Friday, April 20, 2007

Isolated

One hundred-five years ago today, Marie and Pierre Curie isolated the element radium. Their Nobel Prize-winning research and that of many others would pave the way for all manner of applications of nuclear science, from weapons, to medicine, to energy.
As we grapple with the accelerating human demand for energy, we must do so with an open mind. Burning things long-buried carries a host of problems. So too do wind, solar, nuclear, biomass, and any other method of generating energy. Each has advantages and disadvantages that may suit it to one application, but make it unacceptable for another. For this reason, environmentalists and industrialists cannot afford to indulge in mindless dogmatism.
Conservation remains a curiously under-used strategy. The consumer can, through simple choices, choose to use less energy without detracting from his or her quality of life. Using compact fluorescent light bulbs, reducing the amount of meat consumed each week, and combining local trips are painless.
The mass-localization of power generation also holds great potential. In many parts of the world, natural conditions support residential electric power generation. In some places this means photovoltaic shingles on the roof, in others this means a few windmills in the back pasture. This puts an important source of capital in the hands of the property-owner, and obviates the need for many long distance power lines, in which large amounts of energy are wasted in transmission.
We must also recognize that there are demands for power that cannot presently be met with the combination of efficient use and mass-localization. Many industrial and transportation power users legitimately need very large amounts of power on an uninterrupted basis. Given increasing concerns over atmospheric carbon and climate, fossil fuels seem a poor solution.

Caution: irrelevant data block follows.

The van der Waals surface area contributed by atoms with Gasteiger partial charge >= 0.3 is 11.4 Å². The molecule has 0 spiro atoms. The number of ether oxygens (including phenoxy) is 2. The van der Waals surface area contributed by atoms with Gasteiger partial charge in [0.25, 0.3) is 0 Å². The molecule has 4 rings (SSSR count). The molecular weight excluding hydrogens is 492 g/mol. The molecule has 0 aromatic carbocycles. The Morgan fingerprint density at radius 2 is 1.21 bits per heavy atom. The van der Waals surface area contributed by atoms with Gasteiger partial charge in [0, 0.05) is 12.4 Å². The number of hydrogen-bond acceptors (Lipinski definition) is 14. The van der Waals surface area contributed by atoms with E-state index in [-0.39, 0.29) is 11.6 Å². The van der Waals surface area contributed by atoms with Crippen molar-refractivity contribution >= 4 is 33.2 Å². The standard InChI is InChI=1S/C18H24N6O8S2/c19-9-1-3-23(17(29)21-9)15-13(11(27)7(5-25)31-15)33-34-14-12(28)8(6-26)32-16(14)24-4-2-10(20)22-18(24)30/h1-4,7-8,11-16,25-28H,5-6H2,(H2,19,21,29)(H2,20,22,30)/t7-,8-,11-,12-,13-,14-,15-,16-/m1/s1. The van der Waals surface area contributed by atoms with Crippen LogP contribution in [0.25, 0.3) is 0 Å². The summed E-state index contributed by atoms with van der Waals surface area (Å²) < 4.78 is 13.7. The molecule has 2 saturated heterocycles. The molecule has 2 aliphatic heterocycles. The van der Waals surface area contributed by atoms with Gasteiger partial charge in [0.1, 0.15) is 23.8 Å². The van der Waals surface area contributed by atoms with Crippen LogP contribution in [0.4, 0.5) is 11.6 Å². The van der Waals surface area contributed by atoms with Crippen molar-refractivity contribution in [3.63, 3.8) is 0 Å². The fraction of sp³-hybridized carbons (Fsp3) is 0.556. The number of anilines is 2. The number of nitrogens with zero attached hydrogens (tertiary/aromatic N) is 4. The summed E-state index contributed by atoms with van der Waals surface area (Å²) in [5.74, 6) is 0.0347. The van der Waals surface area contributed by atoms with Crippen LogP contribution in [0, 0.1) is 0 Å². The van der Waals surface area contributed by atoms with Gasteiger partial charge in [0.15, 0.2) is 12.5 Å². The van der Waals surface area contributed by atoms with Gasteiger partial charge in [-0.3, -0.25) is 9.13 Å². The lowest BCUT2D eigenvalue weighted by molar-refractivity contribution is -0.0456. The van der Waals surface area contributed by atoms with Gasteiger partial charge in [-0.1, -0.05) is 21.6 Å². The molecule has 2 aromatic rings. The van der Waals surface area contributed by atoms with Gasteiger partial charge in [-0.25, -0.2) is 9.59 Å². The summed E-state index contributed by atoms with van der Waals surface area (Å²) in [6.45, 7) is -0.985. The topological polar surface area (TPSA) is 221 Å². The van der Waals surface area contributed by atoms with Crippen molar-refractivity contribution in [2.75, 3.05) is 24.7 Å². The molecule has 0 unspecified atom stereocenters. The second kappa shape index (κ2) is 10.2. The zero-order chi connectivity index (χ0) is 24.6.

Nuclear energy offers a strong alternative for many applications. Like fossil fuels, like solar power, like wind, like biomass, it is an imperfect solution. For every complex problem, there exists a huge spectrum of solutions, many entirely bad, few (if any) entirely good. The expansion of nuclear energy is, however, worth serious consideration.
Nuclear energy offers a number of compelling advantages. It does not directly produce carbon pollution. Estimates of usable nuclear material suggest that nuclear fuel could last for thousands, if not millions of years. Moreover, the distribution of usable fuels offers the promise of energy independence for many countries.
While efficient use and mass localization remain critically important, we must recognize that there is no magic bullet. Each need for energy is a discrete problem that may require a discrete solution. We must remain creative, open-minded, and we must keep talking.

1 comment:

WindWhisperer said...

Hi ERD, that's a very good energy conscious piece for this beautiful Earth Day weekend...and I wish you a happy one...